That's true.
Post by trijezdci
The "I want it all -- I want it now" attitude that is now so
prevalent that most products are made for fast food consumption with
little if any concern for quality. And most people are no longer
willing to make an effort to design things for quality, save up to
buy quality, even seek out quality.
In my case, computing is neither my life nor my religion and in my
career I learnt to accept there is no perfection here, so I'm better to
live with some compromises...while using my tools.
Post by trijezdci
We have already seen this in the feedback from scholars and
universities around the world. Once our revised Modula-2 enters the
curricula, new generations of true software engineers who actually
deserve to be called engineers will emerge and carry the mindset of
engineering in software production into industry.
Don't forget that no matter how those engineers are good, at the end,
most of them have to bow their heads before the $-boss.
Post by trijezdci
The Liechtenstein company Hilti is one of the very few companies left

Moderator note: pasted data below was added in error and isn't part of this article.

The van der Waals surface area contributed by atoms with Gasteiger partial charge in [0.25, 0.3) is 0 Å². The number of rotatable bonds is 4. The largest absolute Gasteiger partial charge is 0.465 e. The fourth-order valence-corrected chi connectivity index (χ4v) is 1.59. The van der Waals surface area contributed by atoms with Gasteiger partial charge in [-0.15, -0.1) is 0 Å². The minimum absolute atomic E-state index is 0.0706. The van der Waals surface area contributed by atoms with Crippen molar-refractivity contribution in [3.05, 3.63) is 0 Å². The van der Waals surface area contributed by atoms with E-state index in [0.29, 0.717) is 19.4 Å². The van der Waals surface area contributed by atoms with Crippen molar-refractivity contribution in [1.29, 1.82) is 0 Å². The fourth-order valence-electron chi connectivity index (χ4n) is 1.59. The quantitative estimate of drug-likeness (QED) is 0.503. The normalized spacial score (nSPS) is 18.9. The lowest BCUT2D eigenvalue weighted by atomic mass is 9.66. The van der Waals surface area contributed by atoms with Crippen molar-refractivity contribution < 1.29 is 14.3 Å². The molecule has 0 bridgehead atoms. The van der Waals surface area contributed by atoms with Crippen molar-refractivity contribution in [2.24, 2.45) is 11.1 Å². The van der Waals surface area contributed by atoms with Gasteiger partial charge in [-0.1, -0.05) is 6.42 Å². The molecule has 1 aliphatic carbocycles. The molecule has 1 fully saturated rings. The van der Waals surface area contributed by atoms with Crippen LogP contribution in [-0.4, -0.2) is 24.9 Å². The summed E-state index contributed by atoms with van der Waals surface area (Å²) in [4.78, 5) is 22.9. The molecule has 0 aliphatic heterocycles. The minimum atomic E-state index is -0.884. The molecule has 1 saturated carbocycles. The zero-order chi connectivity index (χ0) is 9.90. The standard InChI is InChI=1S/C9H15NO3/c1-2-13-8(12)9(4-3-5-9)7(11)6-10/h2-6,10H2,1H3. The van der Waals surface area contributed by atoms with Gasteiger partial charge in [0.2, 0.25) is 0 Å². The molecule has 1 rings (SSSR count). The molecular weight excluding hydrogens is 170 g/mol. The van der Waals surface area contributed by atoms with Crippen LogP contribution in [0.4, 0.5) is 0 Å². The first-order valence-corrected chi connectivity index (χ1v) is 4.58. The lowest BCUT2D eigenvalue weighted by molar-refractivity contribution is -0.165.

on this planet whose DNA is all about quality. Their power tools have
established their own product category. Builders and construction
workers all over the world won't ask "bring the drill", they ask "Get
me the Hilti!". As China was building cities in droves, there was a
huge demand for power tools and the Chinese plagiarists sold what
looked just like Hiltis but with CHILTI written on them in the same
style as HILTI. Visually they were near indistinguishable from the
real deal.
Apart from the C in front of HILTI, the only apparent difference was
that the Chinese copies broke down a lot when facing the heavy work
that Hilitis are used for. Hilti received a flood of broken down
CHILTI labelled machines with warranty claims. They replaced each one
with a real Hilti and told the "customer" that the one they sent in
was a fake and that it broke down because it wasn't the real thing.